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Exploring the Use of Information and Communication Technology by People With Mood Disorder: A Systematic Review and Metasynthesis

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Background: There is a growing body of evidence relating to how information and communication technology (ICT) can be used to support people with physical health conditions. Less is known regarding mental health, and in particular, mood disorder. Objective: To conduct a metasynthesis of all qualitative studies exploring the use of ICTs by people with mood disorder. Methods: Searches were run in eight electronic databases using a systematic search strategy. Qualitative and mixed-method studies published in English between 2007 and 2014 were included. Thematic synthesis was used to interpret and synthesis the results of the included studies. Results: Thirty-four studies were included in the synthesis. The methodological design of the studies was qualitative or mixed-methods. A global assessment of study quality identified 22 studies as strong and 12 weak with most having a typology of findings either at topical or thematic survey levels of data transformation. A typology of ICT use by people with mood disorder was created as a result of synthesis. Conclusions: The systematic review and metasynthesis clearly identified a gap in the research literature as no studies were identified, which specifically researched how people with mood disorder use mobile ICT. Further qualitative research is recommended to understand the meaning this type of technology holds for people. Such research might provide valuable information on how people use mobile technology in their lives in general and also, more specifically, how they are being used to help with their mood disorders.
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Original Paper
Exploring the Use of Information and Communication Technology
by People With Mood Disorder: A Systematic Review and
Metasynthesis
Hamish Fulford1, MSc; Linda McSwiggan1, PhD; Thilo Kroll2, PhD; Stephen MacGillivray3, PhD
1School of Nursing and Health Sciences, University of Dundee, Dundee, United Kingdom
2Social Dimensions of Health Institute (SDHI), Universities of Dundee and St Andrews, Dundee, United Kingdom
3School of Nursing and Health Sciences, Centre for Health and Related Research, University of Dundee, Dundee, United Kingdom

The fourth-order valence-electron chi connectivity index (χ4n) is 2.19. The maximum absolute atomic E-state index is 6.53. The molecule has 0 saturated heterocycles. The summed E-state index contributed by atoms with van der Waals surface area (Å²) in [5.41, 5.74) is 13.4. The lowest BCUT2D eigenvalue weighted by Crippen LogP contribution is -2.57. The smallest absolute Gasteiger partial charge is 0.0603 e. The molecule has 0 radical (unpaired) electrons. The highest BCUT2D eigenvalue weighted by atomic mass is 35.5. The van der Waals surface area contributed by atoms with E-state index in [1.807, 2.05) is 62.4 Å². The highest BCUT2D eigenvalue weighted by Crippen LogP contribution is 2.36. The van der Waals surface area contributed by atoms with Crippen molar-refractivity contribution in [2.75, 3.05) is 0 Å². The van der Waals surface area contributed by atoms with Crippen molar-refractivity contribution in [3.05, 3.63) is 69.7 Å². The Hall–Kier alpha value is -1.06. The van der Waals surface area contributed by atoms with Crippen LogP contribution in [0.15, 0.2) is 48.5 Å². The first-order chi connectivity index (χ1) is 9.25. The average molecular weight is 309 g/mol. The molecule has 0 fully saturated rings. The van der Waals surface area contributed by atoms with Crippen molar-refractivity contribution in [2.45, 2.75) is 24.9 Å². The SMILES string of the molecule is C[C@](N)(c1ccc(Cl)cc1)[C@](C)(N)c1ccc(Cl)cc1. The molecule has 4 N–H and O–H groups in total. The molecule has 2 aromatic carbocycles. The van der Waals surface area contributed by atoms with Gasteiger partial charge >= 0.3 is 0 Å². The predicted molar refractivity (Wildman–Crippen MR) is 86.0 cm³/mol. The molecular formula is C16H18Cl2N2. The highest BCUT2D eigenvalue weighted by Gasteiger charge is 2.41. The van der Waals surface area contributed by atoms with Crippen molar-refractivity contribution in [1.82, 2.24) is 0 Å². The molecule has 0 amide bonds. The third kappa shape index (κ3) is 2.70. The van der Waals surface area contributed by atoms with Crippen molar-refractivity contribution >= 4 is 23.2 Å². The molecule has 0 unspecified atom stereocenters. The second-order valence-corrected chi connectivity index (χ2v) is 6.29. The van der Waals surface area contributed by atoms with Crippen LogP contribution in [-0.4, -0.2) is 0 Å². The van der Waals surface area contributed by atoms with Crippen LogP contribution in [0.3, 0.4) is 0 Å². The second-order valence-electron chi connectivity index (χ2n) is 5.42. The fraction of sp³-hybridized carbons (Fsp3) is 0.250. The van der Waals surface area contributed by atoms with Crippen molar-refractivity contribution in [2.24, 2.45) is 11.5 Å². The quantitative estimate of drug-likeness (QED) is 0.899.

Corresponding Author:
Stephen MacGillivray, PhD
School of Nursing and Health Sciences
Centre for Health and Related Research
University of Dundee
Airlie Place
Dundee,
United Kingdom
Phone: 44 01382388534
Fax: 44 01382388533
Email: s.a.macgillivray@dundee.ac.uk
Abstract
Background: There is a growing body of evidence relating to how information and communication technology (ICT) can be
used to support people with physical health conditions. Less is known regarding mental health, and in particular, mood disorder.
Objective: To conduct a metasynthesis of all qualitative studies exploring the use of ICTs by people with mood disorder.
Methods: Searches were run in eight electronic databases using a systematic search strategy. Qualitative and mixed-method
studies published in English between 2007 and 2014 were included. Thematic synthesis was used to interpret and synthesis the
results of the included studies.
Results: Thirty-four studies were included in the synthesis. The methodological design of the studies was qualitative or
mixed-methods. A global assessment of study quality identified 22 studies as strong and 12 weak with most having a typology
of findings either at topical or thematic survey levels of data transformation. A typology of ICT use by people with mood disorder
was created as a result of synthesis.
Conclusions: The systematic review and metasynthesis clearly identified a gap in the research literature as no studies were
identified, which specifically researched how people with mood disorder use mobile ICT. Further qualitative research is
recommended to understand the meaning this type of technology holds for people. Such research might provide valuable information
on how people use mobile technology in their lives in general and also, more specifically, how they are being used to help with
their mood disorders.
(JMIR Ment Health 2016;3(3):e30) doi:10.2196/mental.5966
KEYWORDS
information and communication technology; ICTs; mood disorder; metasynthesis; self-management
Introduction
Mood disorder is a diagnostic category containing, among
others, diagnoses such as major depression and bipolar
depression [1]. For some, having a mood disorder can be a
lifelong problem and the need to support people with such
long-term conditions is a major challenge facing health care
providers. In order to effectively manage their health and
wellbeing, people with a mood disorders may have to master a
range of skills and make lifestyle changes, either independently
or with the support of others, such as family, friends, third sector
services, and mental health and social care professionals [2].